This is a story about three friends hiking through a forest exploring their surroundings. Taking time to observe what they come across, Wren, El, and Hattie, turn what might normally be ‘just a hike’ into an excellent learning opportunity that could inspire others to do the same.
Why use this book?
- Showcases the benefits of curiosity in young people, along with the importance of observing one’s surroundings, and the advantages (learning opportunities) that may come from observing animals.
Animal Welfare Considerations:
- In a few of the illustrations Hattie is not holding onto Bean’s leash. For the safety of everyone (people, pets, and wildlife) it is important to keep dogs on their leash while hiking.
Ask your Students:
- Have you ever been on a hike? If so, what did you see?
- If you could hike anywhere in the world, where would you choose? Why?
- What are other ways to discover our surroundings other than hiking? Riding bikes, canoeing, reading books, watching movies/documentaries, looking at photos, speak with someone who is familiar with the area, etc.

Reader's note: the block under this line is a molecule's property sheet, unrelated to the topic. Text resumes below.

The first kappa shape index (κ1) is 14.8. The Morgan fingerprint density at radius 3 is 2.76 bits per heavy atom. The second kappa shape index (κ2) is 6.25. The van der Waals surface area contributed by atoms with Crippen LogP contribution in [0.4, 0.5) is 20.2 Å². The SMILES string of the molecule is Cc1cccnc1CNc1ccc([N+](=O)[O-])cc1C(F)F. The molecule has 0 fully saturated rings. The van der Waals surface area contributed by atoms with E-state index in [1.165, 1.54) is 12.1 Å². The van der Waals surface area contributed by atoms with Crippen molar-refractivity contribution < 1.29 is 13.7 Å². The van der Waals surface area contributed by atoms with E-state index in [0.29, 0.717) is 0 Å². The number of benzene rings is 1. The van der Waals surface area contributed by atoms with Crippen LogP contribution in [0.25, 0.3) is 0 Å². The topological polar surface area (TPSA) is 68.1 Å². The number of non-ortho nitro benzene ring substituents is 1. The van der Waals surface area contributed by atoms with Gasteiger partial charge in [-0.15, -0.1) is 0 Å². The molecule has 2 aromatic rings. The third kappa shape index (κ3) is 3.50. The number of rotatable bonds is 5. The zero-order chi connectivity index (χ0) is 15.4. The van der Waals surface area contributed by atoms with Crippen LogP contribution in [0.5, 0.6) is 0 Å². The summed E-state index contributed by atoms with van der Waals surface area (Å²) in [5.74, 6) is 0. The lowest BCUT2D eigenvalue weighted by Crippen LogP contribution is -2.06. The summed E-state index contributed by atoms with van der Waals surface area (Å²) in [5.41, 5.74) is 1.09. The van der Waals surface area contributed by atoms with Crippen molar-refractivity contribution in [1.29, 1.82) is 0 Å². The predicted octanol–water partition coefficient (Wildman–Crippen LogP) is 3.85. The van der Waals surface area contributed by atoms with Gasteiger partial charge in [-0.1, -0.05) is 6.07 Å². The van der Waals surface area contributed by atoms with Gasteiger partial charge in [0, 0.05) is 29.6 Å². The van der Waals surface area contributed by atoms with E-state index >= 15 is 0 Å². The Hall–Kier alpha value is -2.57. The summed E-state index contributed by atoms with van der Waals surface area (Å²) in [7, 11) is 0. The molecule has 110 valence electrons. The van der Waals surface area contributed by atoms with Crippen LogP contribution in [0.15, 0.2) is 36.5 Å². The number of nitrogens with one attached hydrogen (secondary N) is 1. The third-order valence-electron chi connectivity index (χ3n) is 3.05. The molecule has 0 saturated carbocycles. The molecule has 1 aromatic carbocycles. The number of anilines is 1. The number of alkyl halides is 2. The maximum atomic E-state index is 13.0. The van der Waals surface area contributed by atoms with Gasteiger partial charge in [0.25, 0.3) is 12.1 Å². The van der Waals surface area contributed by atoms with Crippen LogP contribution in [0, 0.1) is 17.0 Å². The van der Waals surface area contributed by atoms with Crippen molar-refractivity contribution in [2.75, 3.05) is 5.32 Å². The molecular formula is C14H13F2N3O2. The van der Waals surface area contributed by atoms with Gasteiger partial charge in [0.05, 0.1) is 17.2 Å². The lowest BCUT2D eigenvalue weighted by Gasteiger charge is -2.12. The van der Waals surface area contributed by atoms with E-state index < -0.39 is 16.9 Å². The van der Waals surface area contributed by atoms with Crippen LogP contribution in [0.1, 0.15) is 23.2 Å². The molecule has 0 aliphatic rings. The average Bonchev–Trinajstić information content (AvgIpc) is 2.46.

- What are some other fun ways to enjoy nature?
- Why should we protect our environment?
- Is it safe to eat berries you find in the wild? Explain.
- How do you think Wren, El, and Hattie felt once they climbed the mountain?
- How do you feel when you accomplish something?
- Sketchbook – Go through Wren’s sketchbook together as a class, paying close attentions to all the detail Wren has included. Have students create their own sketchbook of what they see on a walk,, playing outside, etc. Encourage students to include both animals and the environment in their book. Remind students that they will come across things that they are unfamiliar with (an animal track, type of tree/bush, etc.) and that is great! Encourage them to sketch unknown things, and try and discover what they are.
- Hiking Safety 101 – As a class, brainstorm a list of dos and don’ts that people follow when hiking and/or walking in nature. Encourage students to think of safety for animals, people, and the environment. Students can turn the list into a pamphlet to take home and share with their family! Dos – stick to designated trails, keep dogs on a leash, pick up after your dog, let someone know where you are going, look for signs of wildlife, make noise to avoid surprising wildlife, research the area, wear appropriate clothing, etc. Don’ts – disturb wildlife/environment, pick flowers/leaves off trees, eat berries, litter, hike alone, etc.
Additional Resources Related to Book:
- For a comprehensive hiking safety list, visit the Alberta Parks website.